Data availability statement

Data may be obtained from a third party and are not publicly available. For the JAGES, all inquiries are to be addressed to the data management committee via the following email: dataadmin.ml@jages.net. All JAGES datasets have ethical or legal restrictions for being placed in public repositories owing to the existence of sensitive information about the human participants.

Ethics statements

Ethics approval

This study was reviewed and approved by the ethics committees at the University of Tokyo (No. 10555), Nihon Fukushi University (No. 13–14), National Centre for Geriatrics and Gerontology (No. 992), and Chiba University (No. 1777 and 2493). The mailed questionnaire was accompanied by a study explanation; participants who returned the completed questionnaire were considered to have provided informed consent. All our procedures conformed to the Declaration of Helsinki.

Acknowledgments

We wish to express our sincere thanks to the staff in the surveyed municipalities for their contributions. We also thank the members of the Japan Gerontological Evaluation Study.

References

Supplementary materials

  • Supplementary Data

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Footnotes

  • Contributors TN conceptualised and designed the study, analysed the data and drafted and revised the manuscript. CM, TH, RW, MS and MK helped to develop the study concept, interpret the results and reviewed and critically revised the manuscript. KK, the principal investigator of the JAGES project, helped to develop the study concept, participated in data collection and study design, and reviewed and critically revised the manuscript. TS helped to develop the study concept, interpret the results and reviewed and critically revised the manuscript. All authors approved submission of the final manuscript.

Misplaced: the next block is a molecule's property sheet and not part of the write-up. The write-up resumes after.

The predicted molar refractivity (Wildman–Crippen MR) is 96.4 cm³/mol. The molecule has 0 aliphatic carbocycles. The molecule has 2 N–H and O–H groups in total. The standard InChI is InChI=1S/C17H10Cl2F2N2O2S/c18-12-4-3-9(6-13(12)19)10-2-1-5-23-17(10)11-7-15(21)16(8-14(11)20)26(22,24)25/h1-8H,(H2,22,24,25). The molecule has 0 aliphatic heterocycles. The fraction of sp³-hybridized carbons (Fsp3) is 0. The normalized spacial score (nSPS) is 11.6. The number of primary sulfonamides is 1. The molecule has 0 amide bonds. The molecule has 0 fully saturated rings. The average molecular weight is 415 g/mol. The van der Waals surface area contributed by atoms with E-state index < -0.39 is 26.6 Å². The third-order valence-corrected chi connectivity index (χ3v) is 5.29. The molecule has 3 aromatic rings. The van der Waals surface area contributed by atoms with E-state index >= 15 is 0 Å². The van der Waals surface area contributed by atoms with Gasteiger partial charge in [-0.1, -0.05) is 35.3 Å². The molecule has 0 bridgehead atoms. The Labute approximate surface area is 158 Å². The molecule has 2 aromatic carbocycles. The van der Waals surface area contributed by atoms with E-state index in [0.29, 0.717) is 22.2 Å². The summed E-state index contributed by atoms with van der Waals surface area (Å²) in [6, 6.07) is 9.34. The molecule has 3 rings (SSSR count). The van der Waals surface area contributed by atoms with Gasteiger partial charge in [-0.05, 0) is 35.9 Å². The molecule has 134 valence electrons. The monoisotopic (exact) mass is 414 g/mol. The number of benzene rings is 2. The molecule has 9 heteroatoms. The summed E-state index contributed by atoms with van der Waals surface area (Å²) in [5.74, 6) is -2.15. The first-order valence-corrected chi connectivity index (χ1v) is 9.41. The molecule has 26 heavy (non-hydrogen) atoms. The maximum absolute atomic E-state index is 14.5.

• Funding This work was supported by Japan Society for the Promotion of Science (JSPS), KAKENHI Grant Numbers (17K04306, 19K24277, 21K17322). The JAGES is supported by MEXT (Ministry of Education, Culture, Sports, Science and Technology of Japan)-Supported Program for the Strategic Research Foundation at Private Universities (2009-2013), JSPS (Japan Society for the Promotion of Science) KAKENHI Grant Numbers (JP18390200, JP22330172, JP22390400, JP23243070, JP23590786, JP23790710, JP24390469, JP24530698, JP24683018, JP25253052, JP25870573, JP25870881, JP26285138, JP26882010, JP15H01972), Health Labour Sciences Research Grants (H22-Choju-Shitei-008, H24-Junkanki-Ippan-007, H24-Chikyukibo-Ippan-009, H24-Choju-Wakate-009, H25-Kenki-Wakate-015, H25-Choju-Ippan-003, H26-Irryo-Shitei-003 [Fukkou], H26-Choju-Ippan-006, H27-Ninchisyou-Ippan-001, H28-Choju-Ippan-002, H28-Ninchisho-Ippan-002, H30-Kenki-Ippan-006, H30-Junkankitou-Ippan-004), Japan Agency for Medical Research and Development (AMED) (JP17dk0110017, JP18dk0110027, JP18ls0110002, JP18le0110009, JP19dk0110034), the Research Funding for Longevity Sciences from the National Centre for Geriatrics and Gerontology (24-17, 24-23, 29-42, 30-22, 20-40, 21-17, 21-20), and the Open Innovation Platform with Enterprises, and Research Institute and Academia (OPEEA, JPMJOP1831) from the Japan Science and Technology Agency.

  • Disclaimer The funding sources had no role in the study design, data collection and analysis, decision to publish, or preparation of the manuscript.

  • Competing interests None declared.

  • Provenance and peer review Not commissioned; externally peer reviewed.

  • Supplemental material This content has been supplied by the author(s). It has not been vetted by BMJ Publishing Group Limited (BMJ) and may not have been peer-reviewed. Any opinions or recommendations discussed are solely those of the author(s) and are not endorsed by BMJ. BMJ disclaims all liability and responsibility arising from any reliance placed on the content. Where the content includes any translated material, BMJ does not warrant the accuracy and reliability of the translations (including but not limited to local regulations, clinical guidelines, terminology, drug names and drug dosages), and is not responsible for any error and/or omissions arising from translation and adaptation or otherwise.